Prevention Corner: Social Marketing Campaigns

Aug 22nd, 1970

By Caren Holmes MCASA Program Intern

Colleges around the country are seeking creative and effective prevention methods to address the widespread issue of sexual violence on campuses. While few campaigns or programs have been thoroughly evaluated to prove effective in reducing the occurrence of sexual violence, there exists an abundance of knowledge about methods thought to be successful by prevention strategists around the world. One such approach, modeled on the success of campaigns initiated by Mothers Against Drunk Driving (MADD), is the use of social marketing campaigns to shape social norms around sexual violence. [1]  Sharing these ideas can help to direct prevention efforts on college campuses around the country.  

Social Marketing Campaigns:

Social marketing campaigns are designed to change the long-term behavior of a target audience. Social marketing is founded on the idea that marketing techniques can be used not only to sell goods and services but to promote ideas, attitudes and behaviors. Social marketing campaigns operate within “Four Ps.” [2] The first P is the (1) product which is not necessarily a physical object but a service, practice or idea. In order to sell or promote the product, individuals must believe that there is a problem and that the product is a part of the solution. Within sexual assault prevention, the product might be consent or bystander intervention. The second P is (2) price. The price may not be a monetary cost of a product but rather an intangible social or emotional cost. Consuming a product may cost time or risk social disproval from others. For this reason, the product must be marketed as being worth the price. For sexual assault campaigns this could mean emphasizing the cost of not intervening by promoting testimonials from survivors. The third P is (3) place which refers to the way in which a product is distributed. This includes considering dissemination of information and accessibility. For sexual violence social marketing campaigns this may mean posters, trainings, social media, etc. The fourth P is (4) promotion which refers to promoting and sustaining a demand for the product itself. For sexual violence programing this may refer to awareness campaigns. Social marketing campaigns must thoroughly understand their target audiences. It is important that messages be designed to address the specific needs of particular populations. To provide a few examples, “Consent is so frat” is an organization marketing the importance of consent to members of Greek Life, “Men can stop rape” is a campaign designed to engage men on issues of sexual violence understanding their role in prevention efforts. Several programs have been designed specifically for student athletes to address the rates of sexual assault perpetration by collegiate athletes. Each of these campaigns are designed to market specifically to their target audience engaging those with substantial social influence in their communities.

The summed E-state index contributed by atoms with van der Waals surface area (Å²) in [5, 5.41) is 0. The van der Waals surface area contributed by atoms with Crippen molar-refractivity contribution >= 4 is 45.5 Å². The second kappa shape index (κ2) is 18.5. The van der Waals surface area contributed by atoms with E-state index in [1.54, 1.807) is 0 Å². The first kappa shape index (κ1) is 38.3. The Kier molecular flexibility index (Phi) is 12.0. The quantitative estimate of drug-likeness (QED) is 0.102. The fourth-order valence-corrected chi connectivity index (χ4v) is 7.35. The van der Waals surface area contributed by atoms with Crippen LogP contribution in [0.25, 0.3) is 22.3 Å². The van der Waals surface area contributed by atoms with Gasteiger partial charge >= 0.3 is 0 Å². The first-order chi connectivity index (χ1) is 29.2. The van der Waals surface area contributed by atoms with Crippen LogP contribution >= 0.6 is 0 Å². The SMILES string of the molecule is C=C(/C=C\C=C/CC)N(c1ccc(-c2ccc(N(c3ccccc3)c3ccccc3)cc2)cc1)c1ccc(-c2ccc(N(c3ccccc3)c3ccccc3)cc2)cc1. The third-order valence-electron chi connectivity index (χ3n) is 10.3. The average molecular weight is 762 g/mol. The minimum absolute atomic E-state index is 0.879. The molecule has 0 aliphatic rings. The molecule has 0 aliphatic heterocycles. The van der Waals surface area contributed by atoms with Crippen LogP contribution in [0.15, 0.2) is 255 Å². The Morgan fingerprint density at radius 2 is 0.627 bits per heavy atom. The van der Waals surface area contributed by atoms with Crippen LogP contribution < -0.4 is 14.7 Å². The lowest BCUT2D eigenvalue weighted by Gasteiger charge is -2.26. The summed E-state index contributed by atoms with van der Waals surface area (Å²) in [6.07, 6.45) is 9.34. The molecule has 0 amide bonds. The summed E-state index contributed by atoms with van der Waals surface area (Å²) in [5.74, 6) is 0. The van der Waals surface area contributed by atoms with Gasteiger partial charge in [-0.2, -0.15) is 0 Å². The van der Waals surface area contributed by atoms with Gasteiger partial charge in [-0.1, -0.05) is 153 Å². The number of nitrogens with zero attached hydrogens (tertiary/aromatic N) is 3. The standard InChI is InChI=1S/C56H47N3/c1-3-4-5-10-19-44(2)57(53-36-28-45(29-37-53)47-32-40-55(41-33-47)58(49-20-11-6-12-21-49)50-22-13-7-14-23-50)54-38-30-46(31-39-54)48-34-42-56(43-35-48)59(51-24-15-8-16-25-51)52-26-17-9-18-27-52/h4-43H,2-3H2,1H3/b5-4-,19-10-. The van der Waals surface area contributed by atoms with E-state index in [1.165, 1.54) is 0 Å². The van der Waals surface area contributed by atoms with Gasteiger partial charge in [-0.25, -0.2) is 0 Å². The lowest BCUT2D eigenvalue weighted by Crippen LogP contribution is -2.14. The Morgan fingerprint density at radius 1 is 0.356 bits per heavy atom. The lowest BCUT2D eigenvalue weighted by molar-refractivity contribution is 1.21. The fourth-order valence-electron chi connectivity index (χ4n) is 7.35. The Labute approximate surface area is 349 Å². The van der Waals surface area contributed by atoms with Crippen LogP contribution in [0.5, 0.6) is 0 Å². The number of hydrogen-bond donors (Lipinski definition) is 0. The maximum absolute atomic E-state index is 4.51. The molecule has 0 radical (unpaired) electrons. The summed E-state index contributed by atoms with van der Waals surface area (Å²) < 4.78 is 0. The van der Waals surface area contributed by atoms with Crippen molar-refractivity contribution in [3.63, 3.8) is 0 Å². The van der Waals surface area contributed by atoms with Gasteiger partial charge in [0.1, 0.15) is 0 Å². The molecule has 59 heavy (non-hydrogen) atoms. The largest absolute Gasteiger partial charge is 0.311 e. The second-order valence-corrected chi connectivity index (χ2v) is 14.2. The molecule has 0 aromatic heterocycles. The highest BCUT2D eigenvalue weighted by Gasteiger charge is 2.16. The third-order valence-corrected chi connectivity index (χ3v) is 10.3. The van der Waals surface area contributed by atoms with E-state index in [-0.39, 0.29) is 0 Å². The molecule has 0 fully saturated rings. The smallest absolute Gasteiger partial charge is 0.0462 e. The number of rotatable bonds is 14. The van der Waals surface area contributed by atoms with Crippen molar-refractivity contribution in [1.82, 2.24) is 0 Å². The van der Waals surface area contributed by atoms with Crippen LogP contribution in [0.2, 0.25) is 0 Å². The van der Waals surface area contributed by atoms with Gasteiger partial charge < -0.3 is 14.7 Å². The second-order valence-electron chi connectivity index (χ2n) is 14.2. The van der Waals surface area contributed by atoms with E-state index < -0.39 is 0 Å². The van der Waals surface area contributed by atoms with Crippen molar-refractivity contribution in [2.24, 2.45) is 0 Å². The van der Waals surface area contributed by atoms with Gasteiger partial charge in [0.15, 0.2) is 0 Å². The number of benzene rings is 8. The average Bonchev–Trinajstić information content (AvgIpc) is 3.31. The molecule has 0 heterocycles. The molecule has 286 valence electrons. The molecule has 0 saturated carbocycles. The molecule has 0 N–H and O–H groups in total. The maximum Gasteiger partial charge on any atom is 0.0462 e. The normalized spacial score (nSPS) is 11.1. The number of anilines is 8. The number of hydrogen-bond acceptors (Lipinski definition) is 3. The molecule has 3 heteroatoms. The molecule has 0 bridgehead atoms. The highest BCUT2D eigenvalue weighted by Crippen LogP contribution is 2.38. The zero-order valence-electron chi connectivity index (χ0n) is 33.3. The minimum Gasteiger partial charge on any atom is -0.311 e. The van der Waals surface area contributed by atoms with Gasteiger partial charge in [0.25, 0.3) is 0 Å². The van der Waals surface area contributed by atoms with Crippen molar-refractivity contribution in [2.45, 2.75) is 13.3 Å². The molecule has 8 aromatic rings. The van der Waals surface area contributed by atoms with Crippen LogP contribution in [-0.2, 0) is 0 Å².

College campus social marketing campaigns should aim to:

  • Use intentional language in messaging, pretested to avoid misuse
  • Measure the effectiveness of their campaign strategies by testing pre and post exposure attitudes and rates of sexual violence.
  • Incorporate positive messaging campaigns that seek to “call in” rather than “call out”
  • Promote the benefits of buying into ideas that curb rape culture
  • Ensure that promotional and educational material is in line with the needs of the target audience
  • Pursue messaging that initiates on-going conversation
  • Employ long-term comprehensive educational programing as opposed to one-session interventions
  • Incorporate individual, peer/partner, organization and community level engagement
  • Reach out to and direct material promoting social change to socially influential individuals
  • Encourage reporting; promote positive relationships with existing reporting avenues
  • Utilize trained peer educators when professionals are unavailable
  • Incorporate prevention efforts aimed at both bystanders and perpetrators to prevent persistence of victim blaming culture
  • Provide tangible activities in which individuals can get involved; social media campaigns, storytelling, etc.